During the study period, G. smaydae was present in Korean coastal waters when water temperatures were 7.6–28.0°C, salinities were 9.6–34.1, concentrations of NO3 were not detectable (ND)-106.0 μM, and concentrations of PO4 were ND-3.4 μM (Table 4, Fig. 4). Furthermore, G. smaydae was present when the concentrations of SiO2 were ND-448.4 μM and those of DO were 1.7–13.1 mg L−1 (Table 4).
The highest abundance of G. smaydae was found when the water temperature was 23.8°C, salinity was 28.31, concentration of NO3 was 12.5 μM, concentration of PO4 was 1.65 μM, concentration of SiO2 was 41.0 μM, and concentration of DO was 10.83 mg L−1.

Relationships between the abundance of Gymnodinium smaydae and environmental factors

The Pearson’s correlation analysis showed that the abundance of G. smaydae was significantly and positively correlated with the Chl-a concentration (p < 0.001, r = 0.427) (Table 5). Furthermore, the abundance of G. smaydae was significantly and positively correlated with water temperature (p = 0.002, r = 0.156) (Table 5). However, there were no significant correlations between the abundance of G. smaydae and water salinity, concentrations of nutrients, or DO concentration (Table 5).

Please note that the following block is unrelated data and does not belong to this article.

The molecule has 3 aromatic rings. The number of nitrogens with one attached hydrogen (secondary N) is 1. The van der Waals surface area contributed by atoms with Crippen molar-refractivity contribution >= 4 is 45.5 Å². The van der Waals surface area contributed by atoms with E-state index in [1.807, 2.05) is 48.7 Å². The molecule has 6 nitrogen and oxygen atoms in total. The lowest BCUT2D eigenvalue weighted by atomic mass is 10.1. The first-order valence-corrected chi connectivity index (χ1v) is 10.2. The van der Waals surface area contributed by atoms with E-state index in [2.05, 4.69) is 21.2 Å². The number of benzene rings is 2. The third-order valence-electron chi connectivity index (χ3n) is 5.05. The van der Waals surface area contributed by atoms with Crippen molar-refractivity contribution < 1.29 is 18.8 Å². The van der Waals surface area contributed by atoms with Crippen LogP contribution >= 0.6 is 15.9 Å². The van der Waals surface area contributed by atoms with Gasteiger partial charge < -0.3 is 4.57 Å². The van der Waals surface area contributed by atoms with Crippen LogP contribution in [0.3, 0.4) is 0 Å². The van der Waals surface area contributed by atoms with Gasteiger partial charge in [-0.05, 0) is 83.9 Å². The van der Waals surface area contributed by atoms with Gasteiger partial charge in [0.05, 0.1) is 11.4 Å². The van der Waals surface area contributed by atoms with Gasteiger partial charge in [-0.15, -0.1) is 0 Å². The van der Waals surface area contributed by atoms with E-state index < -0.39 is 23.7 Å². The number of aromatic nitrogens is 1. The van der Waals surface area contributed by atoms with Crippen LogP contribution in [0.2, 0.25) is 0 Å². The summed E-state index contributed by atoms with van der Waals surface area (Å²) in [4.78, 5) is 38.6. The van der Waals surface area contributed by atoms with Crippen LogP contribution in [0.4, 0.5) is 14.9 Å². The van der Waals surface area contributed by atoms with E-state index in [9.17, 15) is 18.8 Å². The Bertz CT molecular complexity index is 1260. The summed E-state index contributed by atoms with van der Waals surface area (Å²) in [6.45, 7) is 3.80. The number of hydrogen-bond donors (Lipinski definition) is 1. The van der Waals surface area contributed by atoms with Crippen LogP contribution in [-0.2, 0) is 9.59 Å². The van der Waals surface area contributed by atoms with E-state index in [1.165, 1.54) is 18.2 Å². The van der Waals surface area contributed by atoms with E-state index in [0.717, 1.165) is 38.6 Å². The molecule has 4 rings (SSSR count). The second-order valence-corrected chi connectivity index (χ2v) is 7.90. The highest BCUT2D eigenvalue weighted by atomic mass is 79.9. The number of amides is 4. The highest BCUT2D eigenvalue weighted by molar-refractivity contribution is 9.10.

DISCUSSION

Cells of G. smaydae have been found in Korean waters ever since this species was described as a new species in 2014 (Kang et al. 2014). Establishing a culture of this species is not easy because it can grow on only a few species (Lee et al. 2014a, You et al. 2020). Furthermore, this dinoflagellate is very small and not easily distinguishable from other small species, such as other Gymnodinium and Paragymnodinium spp., and Gyrodiniellum shiwhaense (Fig. 5). Due to these difficulties, it may be difficult to find this species in the waters of other countries. This study provides the sequences of the specific primers and probe for G. smaydae; thus, the presence of this species can be widely determined.
The growth and ingestion rates of G. smaydae on H. rotundata and H. steinii in the laboratory have been previously reported (Lee et al. 2014a). Furthermore, the growth and ingestion rates of the heterotrophic dinoflagellate O. marina on G. smaydae have also been reported (Jeong et al. 2018). However, understanding the population dynamics of G. smaydae and its roles in the marine planktonic community was difficult owing to the lack of abundance of G. smaydae in the field. This study provided a range of its abundance and reported the highest abundance of G. smaydae at sea, in addition to providing insights into the effects of environmental factors on the population dynamics of this species.